The House voted 420-0 on Thursday to pass a resolution calling for the Justice Department to publicly release special counsel Robert Mueller's report.

Why it matters: The measure reflects Congress' bipartisan interest in ensuring the report's findings on Russian meddling into the 2016 election. Attorney General William Barr has not promised to make the report public and is only required to notify Congress and contact specific lawmakers regarding the report's findings.

Go deeper: Timeline: Every big move in the Mueller investigation

Go deeper

Updated 1 hour ago - Politics & Policy

Coronavirus dashboard

Illustration: Sarah Grillo/Axios

  1. Global: Total confirmed cases as of 10:30 a.m. ET: 12,528,449 — Total deaths: 560,921 — Total recoveries — 6,907,072Map.
  2. U.S.: Total confirmed cases as of 10:30 a.m. ET: 3,187,270 — Total deaths: 134,117 — Total recoveries: 983,185 — Total tested: 38,856,341Map.
  3. Public health: We're losing the war on the coronavirusThe reality of the coronavirus bites.
  4. Business: Trump says he's no longer considering phase-two trade deal with China because the pandemic damaged the two countries' relationship — How the coronavirus pandemic boosted alternative meat.
  5. 🎧 Podcast: Rural America has its own coronavirus problem.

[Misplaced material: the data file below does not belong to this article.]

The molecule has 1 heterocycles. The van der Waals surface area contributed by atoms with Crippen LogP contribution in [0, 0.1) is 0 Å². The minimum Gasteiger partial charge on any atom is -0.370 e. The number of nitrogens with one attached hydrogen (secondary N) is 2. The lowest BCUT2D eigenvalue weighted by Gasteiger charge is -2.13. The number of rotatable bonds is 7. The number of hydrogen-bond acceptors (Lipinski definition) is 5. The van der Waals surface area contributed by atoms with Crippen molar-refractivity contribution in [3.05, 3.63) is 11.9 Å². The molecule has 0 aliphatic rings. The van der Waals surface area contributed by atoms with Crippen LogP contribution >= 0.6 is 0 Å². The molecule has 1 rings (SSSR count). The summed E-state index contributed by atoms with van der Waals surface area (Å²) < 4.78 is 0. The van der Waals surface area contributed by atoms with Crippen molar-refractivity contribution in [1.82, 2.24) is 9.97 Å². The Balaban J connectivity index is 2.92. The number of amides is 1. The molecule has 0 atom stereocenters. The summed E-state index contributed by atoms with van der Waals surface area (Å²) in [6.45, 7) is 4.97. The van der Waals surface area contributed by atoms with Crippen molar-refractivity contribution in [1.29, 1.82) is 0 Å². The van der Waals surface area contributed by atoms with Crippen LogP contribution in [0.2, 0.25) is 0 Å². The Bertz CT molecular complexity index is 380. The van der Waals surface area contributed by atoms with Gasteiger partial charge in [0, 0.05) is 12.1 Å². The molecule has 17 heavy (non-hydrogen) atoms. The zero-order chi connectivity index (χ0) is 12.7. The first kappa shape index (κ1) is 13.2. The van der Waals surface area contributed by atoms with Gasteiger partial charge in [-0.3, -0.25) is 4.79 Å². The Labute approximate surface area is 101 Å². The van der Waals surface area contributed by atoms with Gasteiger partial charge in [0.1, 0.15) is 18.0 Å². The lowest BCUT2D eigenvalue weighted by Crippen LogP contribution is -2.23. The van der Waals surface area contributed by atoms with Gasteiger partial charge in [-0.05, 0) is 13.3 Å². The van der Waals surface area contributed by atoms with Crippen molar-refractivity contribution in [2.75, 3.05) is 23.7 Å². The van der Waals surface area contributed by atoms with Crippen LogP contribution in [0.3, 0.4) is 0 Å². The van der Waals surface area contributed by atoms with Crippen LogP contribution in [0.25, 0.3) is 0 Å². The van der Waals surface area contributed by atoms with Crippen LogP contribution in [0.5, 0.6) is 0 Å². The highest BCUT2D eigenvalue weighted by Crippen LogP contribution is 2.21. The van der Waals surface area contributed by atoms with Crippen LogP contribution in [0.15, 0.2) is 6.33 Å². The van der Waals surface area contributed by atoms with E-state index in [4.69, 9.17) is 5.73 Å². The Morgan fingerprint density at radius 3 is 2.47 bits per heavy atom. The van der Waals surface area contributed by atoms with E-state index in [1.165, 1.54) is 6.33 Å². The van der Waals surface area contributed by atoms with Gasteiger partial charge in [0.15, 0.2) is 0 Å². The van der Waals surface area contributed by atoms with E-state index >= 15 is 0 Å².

Romney calls Stone commutation "historic corruption"

Sen. Mitt Romney. Photo: Tom Williams/CQ-Roll Call, Inc via Getty Images

Sen. Mitt Romney (R-Utah) on Saturday tweeted a scathing response to President Trump's Friday night commutation of former associate Roger Stone's prison sentence, calling the move "[u]nprecedented, historic corruption."

Why it matters: Romney has emerged as the party's most prominent Trump critic. He sent shockwaves through Washington after announcing he would vote to convict Trump in the impeachment trial — becoming the only Senate Republican to break ranks and vote for the president's removal from office. Now he is the first major GOP lawmaker to condemn Trump's Friday night call regarding Stone.

5 hours ago - Health

We're losing the war on the coronavirus

Chart: Danielle Alberti/Axios

By any standard, no matter how you look at it, the U.S. is losing its war against the coronavirus.

Why it matters: The pandemic is not an abstraction, and it is not something that’s simmering in the background. It is an ongoing emergency ravaging nearly the entire country, with a loss of life equivalent to a Sept. 11 every three days — for four months and counting.